U.S.
9:20 am
Sun March 10, 2013

De-Escalating Urban Violence In Most Vulnerable Moments

Transcript

RACHEL MARTIN, HOST:

So that is one specific way that some in Congress are trying to address the issue of gun violence. Dr. Ted Corbin of Philadelphia says there's a need for broader gun control laws. But he also says people in his field can make a difference. Corbin is an emergency room doctor and the director of a program called Healing Hurt People. Corbin says when someone comes into an emergency room with a gunshot wound, there's an opportunity to make sure it doesn't happen again by directly introducing the victims to social services.

He explained what he calls the golden moment.

TED CORBIN: In many instances, this is a time where a young person has an opportunity to make a change. In many instances, their emotions are heightened, which is a natural physiological response to any type of traumatic injury. And in some instances, the idea is to retaliate.

The way that we work is one to try to de-escalate. And also, inform the other person of what happened to you, you did not deserve and it's not fair. And try to shift it and change it so that the idea of retaliation is not so prominent.

MARTIN: Is there an example that you could share with us of someone who you treated in this moment, who then left the hospital doors and went out into the world and you thought to yourself: I don't know what's going to happen to that young person?

CORBIN: So, when I was at another institution and working in the emergency department and cared for a young person who had been shot and - I don't want to get tot gory, but actually some of his intestines were coming out. And we have an amazing medical/surgical protocol where we get them situated, get them medically stabilized to ensure that they don't die. The one problem is what happens after that. And in many instances, the psychological and emotional issues that go along with this injury aren't necessarily dealt with.

So that was one instance that I wondered what actually happened to the young person. He was admitted. He had best medical care ever, but I don't know what happened after that. Fast forward a few years later, where we were able to establish a program, after doing some research to figure out what the structure of the program should look like, we had a person come in who was shot. And the person was actually stable enough that they were able to be discharged.

The faculty, the nursing staff of the emergency department noticed that when such an injury comes in that they're going to contact our social workers. So my social worker interacted with him to just try to tell him, you know, you've been through a lot and you might experience nightmares, you might be a little jumpier than usual. That's all completely normal. And she made sure that he had the appropriate medical follow-up.

Because in a lot of instances, especially in my 18- to 24-year-olds, they're in the gray zone. They're unemployed. They're uninsured. And so, they're not likely to come back for a follow-up care. So she actually started to have a conversation, establishing a rapport with the young man to ensure that he would be OK. And to help him heal, so they don't develop things like post-traumatic stress disorder or depression, which we know does in fact contribute to the cycle of violence.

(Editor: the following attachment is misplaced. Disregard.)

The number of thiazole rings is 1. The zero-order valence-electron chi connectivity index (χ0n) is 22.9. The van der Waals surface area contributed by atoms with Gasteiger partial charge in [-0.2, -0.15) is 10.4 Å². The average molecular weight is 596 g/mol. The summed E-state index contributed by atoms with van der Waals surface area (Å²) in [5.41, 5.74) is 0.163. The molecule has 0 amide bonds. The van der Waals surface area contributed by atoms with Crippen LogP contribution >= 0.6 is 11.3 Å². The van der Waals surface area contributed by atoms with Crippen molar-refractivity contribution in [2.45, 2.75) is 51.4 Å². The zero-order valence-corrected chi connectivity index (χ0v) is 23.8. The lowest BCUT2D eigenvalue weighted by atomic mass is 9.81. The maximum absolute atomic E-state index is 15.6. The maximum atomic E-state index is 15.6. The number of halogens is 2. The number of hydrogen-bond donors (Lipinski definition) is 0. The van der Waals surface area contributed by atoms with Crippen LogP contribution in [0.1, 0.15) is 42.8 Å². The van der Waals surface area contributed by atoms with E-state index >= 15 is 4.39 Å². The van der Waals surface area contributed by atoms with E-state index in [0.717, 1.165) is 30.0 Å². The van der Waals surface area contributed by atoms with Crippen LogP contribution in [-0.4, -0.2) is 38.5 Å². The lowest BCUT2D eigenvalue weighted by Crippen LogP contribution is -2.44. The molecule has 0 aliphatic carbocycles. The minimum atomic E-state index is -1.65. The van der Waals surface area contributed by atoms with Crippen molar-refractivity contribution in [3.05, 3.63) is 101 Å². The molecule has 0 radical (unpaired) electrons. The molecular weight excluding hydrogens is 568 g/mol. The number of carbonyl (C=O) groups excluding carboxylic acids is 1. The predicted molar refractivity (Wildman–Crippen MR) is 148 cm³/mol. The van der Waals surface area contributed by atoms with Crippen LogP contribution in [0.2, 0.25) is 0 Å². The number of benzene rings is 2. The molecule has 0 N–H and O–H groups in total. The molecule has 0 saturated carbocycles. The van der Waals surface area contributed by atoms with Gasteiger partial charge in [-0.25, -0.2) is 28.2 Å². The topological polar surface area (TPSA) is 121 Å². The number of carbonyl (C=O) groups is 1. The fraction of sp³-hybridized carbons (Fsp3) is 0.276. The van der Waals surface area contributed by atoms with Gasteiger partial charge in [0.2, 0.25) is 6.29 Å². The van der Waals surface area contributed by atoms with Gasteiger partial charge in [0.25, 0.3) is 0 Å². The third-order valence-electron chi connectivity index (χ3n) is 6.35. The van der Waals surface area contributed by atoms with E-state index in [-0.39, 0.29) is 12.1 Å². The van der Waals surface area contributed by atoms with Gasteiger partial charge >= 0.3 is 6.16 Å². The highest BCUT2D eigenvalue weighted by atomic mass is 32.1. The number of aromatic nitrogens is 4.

MARTIN: Is there a typical profile for a victim of this kind of violence in Philadelphia? I mean you mentioned the age range, 18 to 24, is that part of a typical demographic?

CORBIN: It is. And unfortunately the other piece to that is they're usually young boys and men of color.

MARTIN: How does that, or does it, does it affect how people respond to their injuries?

CORBIN: It does. Part of our work is to deconstruct some of the biases that some people have about the young people that we work with, and opening them up to understand and recognize that the young person did not necessarily get themselves shot - which is an assumption that many people have - to help them to understand and recognize that some of the young people actually have had chronic adversity, chronic stress, which actually all feeds into the increase and likelihood of them being victims of interpersonal violence.

MARTIN: The country has been kind of locked in this national debate about gun violence and gun control since the shooting at Sandy Hook Elementary in Connecticut. Have you followed this debate?

CORBIN: Yes.

MARTIN: What has been your reaction to kind of the proposals in Congress and talk about what the government can or can't do, and who should be responsible?

CORBIN: I absolutely believe there should be more stringent gun laws and regulations. The thing about Sandy Hook, which I think is absolutely deplorable and awful that it happened; one example I think that they set is after that traumatic event, they did something that I believe was the absolute appropriate thing to do. They moved those children to a different school so they didn't have to go to school where they experienced that traumatic event.

They also had counselors available for the children and the families. I think that's absolutely what should happen. And the rest of the country, particularly urban environments, are going through that same thing, yet, and still there is no such counseling available for the young people.

MARTIN: Because they're just isolated incidents.

CORBIN: They're isolated. But, at the same time, they happen every day unfortunately. And so, this is where we feel that we have a role in helping them deal with their trauma and also help them heal.

MARTIN: Dr. Ted Corbin is an emergency room doctor and the director of Healing Hurt People in Philadelphia. That's the program at Drexel University's Center for Nonviolence and Social Justice.

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MARTIN: And you're listening to NPR News.

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